In January, CJR contributors published a selection of FOIA best practices, based on an analysis of more than 33,000 such requests. Among a number of conclusions, the analysis showed that individual practices (and the responses to them) can vary widely. I’d emphasize that using the Freedom of Information Act effectively is about more than preparing a request. Rather, it’s about the process: researching the agencies, following up with FOIA officers, appealing denials, and so on.
It’s critical, right now, that we make the best possible use of FOIA. President Trump has spent his first 50 days in office trolling the press, and a Knight study released this week shows that nearly 90 percent of freedom-of-information experts believe public access will get worse under Trump. One way for journalists to protect that access is to exercise the rights that guarantee it. January’s analysis was a step in that direction, gleaning lessons from successful requests. This effort, based on subject-matter expertise, complements it.
In observance of Sunshine Week, I asked a dozen FOIA experts for one piece of advice that would help journalists and others use the FOIA effectively. Here’s what they said:
David McCraw, deputy general counsel, The New York Times: “Think of FOIA as a form of reporting. Just as you would do in seeking information from a source, do your research beforehand, know what records the agency has and what it has released, follow up, make human contact, figure out who’s who in the agency, and know who inside the agency might be able to help you if you run into a recalcitrant FOIA officer (it’s been known to happen).”
David Cuillier, author, Forecasting Freedom of Information: “Reach out to expert users for learning the nuances of FOIA, including those on FOI-Listserv, MuckRock, National Security Archive, Jason Leopold, Reporters Committee for Freedom of the Press, and the new Knight First Amendment Institute at Columbia.”
Adam Marshall, attorney, Reporters Committee for Freedom of the Press: “Take a few minutes before firing off a request to make sure it’s effective and well written. Think about how someone reading your request with no background information would interpret it, and revise your request to make sure it asks for exactly what you want.”
Tom Blanton, director, National Security Archive: “Do your research before you file your FOIA, so you know exactly what records you’re after, where they likely exist, and who controls them. Then follow up to find a human being who’ll shepherd your FOIA.”
Jason Leopold, reporter, BuzzFeed News: “Before filing a request, research an agency’s system of record and determine where the records you are seeking may be stored. This will help to cut down on the time for searching for responsive records if you can advise a FOIA analyst where they may be located.”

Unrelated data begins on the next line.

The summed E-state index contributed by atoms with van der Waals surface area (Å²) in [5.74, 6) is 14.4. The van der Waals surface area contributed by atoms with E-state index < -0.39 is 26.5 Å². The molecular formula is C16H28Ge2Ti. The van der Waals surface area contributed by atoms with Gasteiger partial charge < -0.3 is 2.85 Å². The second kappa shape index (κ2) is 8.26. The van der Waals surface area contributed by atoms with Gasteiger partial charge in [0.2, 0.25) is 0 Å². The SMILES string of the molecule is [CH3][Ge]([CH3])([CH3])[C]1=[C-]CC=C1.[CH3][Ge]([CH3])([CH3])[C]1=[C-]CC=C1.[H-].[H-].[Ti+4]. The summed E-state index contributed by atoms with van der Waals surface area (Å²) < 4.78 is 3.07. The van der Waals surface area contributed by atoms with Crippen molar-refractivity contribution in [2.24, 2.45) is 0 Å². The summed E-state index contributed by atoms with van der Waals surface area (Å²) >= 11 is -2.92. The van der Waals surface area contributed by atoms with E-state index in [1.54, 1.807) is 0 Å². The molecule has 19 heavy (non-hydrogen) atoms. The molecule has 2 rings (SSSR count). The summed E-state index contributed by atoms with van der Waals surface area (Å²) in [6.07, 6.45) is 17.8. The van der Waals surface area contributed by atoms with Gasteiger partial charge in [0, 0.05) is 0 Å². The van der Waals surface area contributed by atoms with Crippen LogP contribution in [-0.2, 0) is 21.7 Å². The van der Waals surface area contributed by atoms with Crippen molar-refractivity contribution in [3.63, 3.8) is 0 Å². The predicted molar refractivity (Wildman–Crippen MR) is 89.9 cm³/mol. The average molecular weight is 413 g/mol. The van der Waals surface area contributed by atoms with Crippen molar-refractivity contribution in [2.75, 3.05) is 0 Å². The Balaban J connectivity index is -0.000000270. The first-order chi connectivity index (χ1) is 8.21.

Michael Morisy, founder, MuckRock: “The best requesters are those who build simple habits: Filing every week, looking for document angles in every news story, and always, always appealing.”
Ted Bridis, editor, The Associated Press: “Specify as much as possible exactly how and where the government should search for the information you’re requesting. For example, list keyword search terms, date ranges and specific inboxes you want a FOIA staffer to search.”
Trevor Timm, executive director, Freedom of the Press Foundation: “Be persistent. FOIA can be a painstaking and frustrating process, but following up on requests, reminding government agencies of deadlines, and being willing to file a lawsuit can eventually lead to success.”
Sarah Cohen, reporter, The New York Times: “Identify specific records by name, and don’t ask for elements of records that are specifically (but not necessarily) prohibited from release by law.”
Nate Jones, director of the FOIA Project, National Security Archive: “Always appeal. Government statistics show one-third of all requests that are appealed lead to the release of more information, but just four percent of all FOIAs are appealed; do the math and you see that over 150,000 FOIA requests and potentially millions of pages records are improperly withheld by the government unchallenged.”
Mark Zaid, national security and FOI lawyer: “The best way to be effective under FOIA is to be as specific and narrow as possible in requesting documents, as well as helpful in directing an agency where to search.”
Jessica Huseman, senior reporting fellow, ProPublica: “This is probably best targeted at people who are requesting data and not documents: Find out how the government stores the data, and then use their own vocabulary to specifically request what you want.”
Jonathan Peters is CJR’s press freedom correspondent. An attorney, he is an assistant professor of journalism at the University of Kansas, where he teaches and researches media law and policy, with an affiliate research position exploring big data and Internet governance in the KU Information & Telecommunication Technology Center. Peters has blogged on free expression for the Harvard Law & Policy Review, and he has written for Esquire, The Atlantic, Sports Illustrated, Slate, The Nation, Wired, and PBS. Follow him on Twitter @jonathanwpeters.